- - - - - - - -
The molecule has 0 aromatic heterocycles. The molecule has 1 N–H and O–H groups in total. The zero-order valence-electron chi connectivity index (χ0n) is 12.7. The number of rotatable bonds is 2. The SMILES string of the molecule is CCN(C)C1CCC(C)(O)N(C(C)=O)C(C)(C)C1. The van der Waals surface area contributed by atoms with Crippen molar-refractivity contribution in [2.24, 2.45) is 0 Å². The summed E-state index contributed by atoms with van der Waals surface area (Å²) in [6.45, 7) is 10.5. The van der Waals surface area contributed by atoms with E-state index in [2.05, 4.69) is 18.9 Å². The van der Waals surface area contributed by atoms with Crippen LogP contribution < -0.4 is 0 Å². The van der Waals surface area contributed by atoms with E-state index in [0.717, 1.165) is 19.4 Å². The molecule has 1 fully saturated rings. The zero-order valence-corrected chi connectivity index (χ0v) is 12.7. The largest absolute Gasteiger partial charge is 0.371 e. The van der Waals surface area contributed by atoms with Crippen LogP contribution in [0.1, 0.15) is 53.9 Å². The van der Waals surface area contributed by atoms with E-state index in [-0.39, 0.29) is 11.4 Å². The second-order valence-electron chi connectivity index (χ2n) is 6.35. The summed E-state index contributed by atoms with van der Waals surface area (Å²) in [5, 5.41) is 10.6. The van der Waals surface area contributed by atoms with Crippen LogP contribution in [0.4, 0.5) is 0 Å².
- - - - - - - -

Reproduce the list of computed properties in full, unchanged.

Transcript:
The molecule has 0 aromatic heterocycles. The molecule has 1 N–H and O–H groups in total. The zero-order valence-electron chi connectivity index (χ0n) is 12.7. The number of rotatable bonds is 2. The SMILES string of the molecule is CCN(C)C1CCC(C)(O)N(C(C)=O)C(C)(C)C1. The van der Waals surface area contributed by atoms with Crippen molar-refractivity contribution in [2.24, 2.45) is 0 Å². The summed E-state index contributed by atoms with van der Waals surface area (Å²) in [6.45, 7) is 10.5. The van der Waals surface area contributed by atoms with E-state index in [2.05, 4.69) is 18.9 Å². The van der Waals surface area contributed by atoms with Crippen LogP contribution < -0.4 is 0 Å². The van der Waals surface area contributed by atoms with E-state index in [0.717, 1.165) is 19.4 Å². The molecule has 1 fully saturated rings. The zero-order valence-corrected chi connectivity index (χ0v) is 12.7. The largest absolute Gasteiger partial charge is 0.371 e. The van der Waals surface area contributed by atoms with Crippen LogP contribution in [0.1, 0.15) is 53.9 Å². The van der Waals surface area contributed by atoms with E-state index in [-0.39, 0.29) is 11.4 Å². The second-order valence-electron chi connectivity index (χ2n) is 6.35. The summed E-state index contributed by atoms with van der Waals surface area (Å²) in [5, 5.41) is 10.6. The van der Waals surface area contributed by atoms with Crippen LogP contribution in [0.4, 0.5) is 0 Å².